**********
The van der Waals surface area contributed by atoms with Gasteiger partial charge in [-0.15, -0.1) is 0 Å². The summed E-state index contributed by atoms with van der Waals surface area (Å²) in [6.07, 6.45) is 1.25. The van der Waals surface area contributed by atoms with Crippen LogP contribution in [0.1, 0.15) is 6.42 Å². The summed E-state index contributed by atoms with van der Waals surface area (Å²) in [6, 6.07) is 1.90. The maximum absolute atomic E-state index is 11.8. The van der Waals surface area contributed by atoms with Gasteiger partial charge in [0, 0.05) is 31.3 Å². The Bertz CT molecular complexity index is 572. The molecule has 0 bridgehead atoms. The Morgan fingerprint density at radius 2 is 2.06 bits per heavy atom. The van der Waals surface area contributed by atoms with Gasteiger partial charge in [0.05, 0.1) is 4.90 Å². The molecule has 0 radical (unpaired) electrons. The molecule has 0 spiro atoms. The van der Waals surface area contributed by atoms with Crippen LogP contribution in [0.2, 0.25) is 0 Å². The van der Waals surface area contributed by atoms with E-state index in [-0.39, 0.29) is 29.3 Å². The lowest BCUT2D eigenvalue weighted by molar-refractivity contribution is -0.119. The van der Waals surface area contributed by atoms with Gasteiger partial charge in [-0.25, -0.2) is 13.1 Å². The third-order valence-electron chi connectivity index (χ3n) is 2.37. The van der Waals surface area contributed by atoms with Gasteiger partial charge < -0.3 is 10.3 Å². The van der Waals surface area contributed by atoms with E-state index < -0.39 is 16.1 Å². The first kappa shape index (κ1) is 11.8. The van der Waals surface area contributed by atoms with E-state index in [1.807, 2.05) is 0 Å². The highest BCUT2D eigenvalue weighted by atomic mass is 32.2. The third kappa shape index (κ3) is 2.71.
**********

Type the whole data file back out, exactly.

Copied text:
The van der Waals surface area contributed by atoms with Gasteiger partial charge in [-0.15, -0.1) is 0 Å². The summed E-state index contributed by atoms with van der Waals surface area (Å²) in [6.07, 6.45) is 1.25. The van der Waals surface area contributed by atoms with Crippen LogP contribution in [0.1, 0.15) is 6.42 Å². The summed E-state index contributed by atoms with van der Waals surface area (Å²) in [6, 6.07) is 1.90. The maximum absolute atomic E-state index is 11.8. The van der Waals surface area contributed by atoms with Gasteiger partial charge in [0, 0.05) is 31.3 Å². The Bertz CT molecular complexity index is 572. The molecule has 0 bridgehead atoms. The Morgan fingerprint density at radius 2 is 2.06 bits per heavy atom. The van der Waals surface area contributed by atoms with Gasteiger partial charge in [0.05, 0.1) is 4.90 Å². The molecule has 0 radical (unpaired) electrons. The molecule has 0 spiro atoms. The van der Waals surface area contributed by atoms with Crippen LogP contribution in [0.2, 0.25) is 0 Å². The van der Waals surface area contributed by atoms with E-state index in [-0.39, 0.29) is 29.3 Å². The lowest BCUT2D eigenvalue weighted by molar-refractivity contribution is -0.119. The van der Waals surface area contributed by atoms with Gasteiger partial charge in [-0.25, -0.2) is 13.1 Å². The third-order valence-electron chi connectivity index (χ3n) is 2.37. The van der Waals surface area contributed by atoms with Gasteiger partial charge < -0.3 is 10.3 Å². The van der Waals surface area contributed by atoms with E-state index < -0.39 is 16.1 Å². The first kappa shape index (κ1) is 11.8. The van der Waals surface area contributed by atoms with E-state index in [1.807, 2.05) is 0 Å². The highest BCUT2D eigenvalue weighted by atomic mass is 32.2. The third kappa shape index (κ3) is 2.71.